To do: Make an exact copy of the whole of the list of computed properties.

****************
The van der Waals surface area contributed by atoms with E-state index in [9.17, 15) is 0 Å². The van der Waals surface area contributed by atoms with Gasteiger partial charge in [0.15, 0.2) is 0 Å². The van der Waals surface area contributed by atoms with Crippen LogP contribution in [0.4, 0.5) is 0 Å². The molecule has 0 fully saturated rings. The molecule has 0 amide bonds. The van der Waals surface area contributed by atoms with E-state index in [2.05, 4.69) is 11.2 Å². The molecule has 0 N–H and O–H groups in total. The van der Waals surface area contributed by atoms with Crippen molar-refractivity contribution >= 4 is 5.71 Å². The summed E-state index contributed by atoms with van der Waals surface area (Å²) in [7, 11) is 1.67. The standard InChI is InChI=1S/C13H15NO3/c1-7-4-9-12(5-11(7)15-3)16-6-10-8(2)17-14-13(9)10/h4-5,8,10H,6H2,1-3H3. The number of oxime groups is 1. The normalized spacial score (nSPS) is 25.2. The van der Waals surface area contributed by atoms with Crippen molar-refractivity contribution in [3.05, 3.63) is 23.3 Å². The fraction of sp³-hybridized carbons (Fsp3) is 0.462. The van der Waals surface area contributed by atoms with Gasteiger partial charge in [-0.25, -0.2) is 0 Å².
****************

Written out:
The van der Waals surface area contributed by atoms with E-state index in [9.17, 15) is 0 Å². The van der Waals surface area contributed by atoms with Gasteiger partial charge in [0.15, 0.2) is 0 Å². The van der Waals surface area contributed by atoms with Crippen LogP contribution in [0.4, 0.5) is 0 Å². The molecule has 0 fully saturated rings. The molecule has 0 amide bonds. The van der Waals surface area contributed by atoms with E-state index in [2.05, 4.69) is 11.2 Å². The molecule has 0 N–H and O–H groups in total. The van der Waals surface area contributed by atoms with Crippen molar-refractivity contribution >= 4 is 5.71 Å². The summed E-state index contributed by atoms with van der Waals surface area (Å²) in [7, 11) is 1.67. The standard InChI is InChI=1S/C13H15NO3/c1-7-4-9-12(5-11(7)15-3)16-6-10-8(2)17-14-13(9)10/h4-5,8,10H,6H2,1-3H3. The number of oxime groups is 1. The normalized spacial score (nSPS) is 25.2. The van der Waals surface area contributed by atoms with Crippen molar-refractivity contribution in [3.05, 3.63) is 23.3 Å². The fraction of sp³-hybridized carbons (Fsp3) is 0.462. The van der Waals surface area contributed by atoms with Gasteiger partial charge in [-0.25, -0.2) is 0 Å².